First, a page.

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The Rose of Battle By William Butler Yeats – Irish Poem 🌹

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Back with another wonderful Irish love poem. Of course, Yeats had to be featured yet once again. This is a love poem of sorts, and I say that because there is much more depth into emotions and the complexity of our thoughts. 

The Rose of Battle

Yeats is back in the top Irish poems list.

This poem is a much lesser-known poem than the likes of When You Are Old, but just because it is not so well known doesn’t make it a bad poem. In fact, I think it is actually a lot more complex than his other poems. Which is maybe the reason it didn’t resonate with people. Or maybe the fact that he wrote SO many poems, only a handful get picked up. Yeats certainly knows how to use words well(unlike me, it seems! Haha). 

The main themes of the poem are love, war, and the perpetual struggle that defines us. I did say it was a love poem, after all.

Overall, the poem invites readers to reflect on the intertwined nature of life’s challenges and the enduring power of love. 

So let’s get to the poem, shall we?

The Rose of Battle By William Butler Yeats 

Rose of all Roses, Rose of all the World!
The tall thought-woven sails, that flap unfurled
Above the tide of hours, trouble the air,
And God’s bell buoyed to be the water’s care;
While hushed from fear, or loud with hope, a band
With blown, spray-dabbled hair gather at hand,
Turn if you may from battles never done,
I call, as they go by me one by one,
Danger no refuge holds, and war no peace,
For him who hears love sing and never cease,
Beside her clean-swept hearth, her quiet shade:
But gather all for whom no love hath made
A woven silence, or but came to cast
A song into the air, and singing passed
To smile on the pale dawn; and gather you
Who have sougft more than is in rain or dew,
Or in the sun and moon, or on the earth,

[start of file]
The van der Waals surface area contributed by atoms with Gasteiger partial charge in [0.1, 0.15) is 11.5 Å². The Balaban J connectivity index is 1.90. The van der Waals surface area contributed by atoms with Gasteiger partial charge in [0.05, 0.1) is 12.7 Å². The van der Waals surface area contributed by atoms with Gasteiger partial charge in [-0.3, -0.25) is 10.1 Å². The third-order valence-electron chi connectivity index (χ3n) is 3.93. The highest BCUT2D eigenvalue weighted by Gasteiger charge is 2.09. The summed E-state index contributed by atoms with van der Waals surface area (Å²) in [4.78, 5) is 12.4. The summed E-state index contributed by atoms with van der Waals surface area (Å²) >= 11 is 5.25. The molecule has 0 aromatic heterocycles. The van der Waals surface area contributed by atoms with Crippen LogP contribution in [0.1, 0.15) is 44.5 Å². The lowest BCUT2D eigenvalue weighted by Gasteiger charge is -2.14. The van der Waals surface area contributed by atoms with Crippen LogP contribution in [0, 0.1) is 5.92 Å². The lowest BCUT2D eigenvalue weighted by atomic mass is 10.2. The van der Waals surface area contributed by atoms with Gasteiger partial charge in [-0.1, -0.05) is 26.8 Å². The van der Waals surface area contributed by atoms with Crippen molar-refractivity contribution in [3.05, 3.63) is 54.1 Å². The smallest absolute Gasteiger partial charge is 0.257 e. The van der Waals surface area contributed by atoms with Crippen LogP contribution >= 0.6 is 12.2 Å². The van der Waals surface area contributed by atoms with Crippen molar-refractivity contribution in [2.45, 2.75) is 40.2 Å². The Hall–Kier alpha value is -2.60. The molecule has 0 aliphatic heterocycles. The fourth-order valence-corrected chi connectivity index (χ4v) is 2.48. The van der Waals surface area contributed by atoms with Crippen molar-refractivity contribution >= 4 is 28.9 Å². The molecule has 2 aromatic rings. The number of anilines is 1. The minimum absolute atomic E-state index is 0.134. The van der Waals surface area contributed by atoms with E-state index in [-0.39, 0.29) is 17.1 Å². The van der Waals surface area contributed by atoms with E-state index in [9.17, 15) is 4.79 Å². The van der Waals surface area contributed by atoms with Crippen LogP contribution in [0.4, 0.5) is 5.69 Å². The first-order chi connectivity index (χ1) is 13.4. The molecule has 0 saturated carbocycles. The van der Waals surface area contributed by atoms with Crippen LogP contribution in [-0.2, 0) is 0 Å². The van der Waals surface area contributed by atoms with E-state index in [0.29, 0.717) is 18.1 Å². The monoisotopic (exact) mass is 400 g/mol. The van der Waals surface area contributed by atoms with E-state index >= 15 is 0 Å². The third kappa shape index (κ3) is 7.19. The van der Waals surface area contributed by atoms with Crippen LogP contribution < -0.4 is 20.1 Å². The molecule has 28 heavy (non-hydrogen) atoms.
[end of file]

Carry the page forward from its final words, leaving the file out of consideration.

Or sighs amid the wandering, starry mirth,
Or comes in laughter from the sea’s sad lips,
And wage God’s battles in the long grey ships.
The sad, the lonely, the insatiable,
To these Old Night shall all her mystery tell;
God’s bell has claimed them by the little cry
Of their sad hearts, that may not live nor die.

Rose of all Roses, Rose of all the World!
You, too, have come where the dim tides are hurled
Upon the wharves of sorrow, and heard ring
The bell that calls us on; the sweet far thing.
Beauty grown sad with its eternity
Made you of us, and of the dim grey sea.
Our long ships loose thought-woven sails and wait,
For God has bid them share an equal fate;
And when at last, defeated in His wars,
They have gone down under the same white stars,
We shall no longer hear the little cry
Of our sad hearts, that may not live nor die.


Amazing, isn’t it?  The echoing refrain, “Rose of all Roses, Rose of all the World!” resonates long after the final lines, leaving us with a sense of reverence for the complexities of life and the enduring power of poetic expression. What did you think of this wonderful Irish love poem? Did you find it overly complicated or profound and well thought out? Comment below. 

Thanks for reading, 


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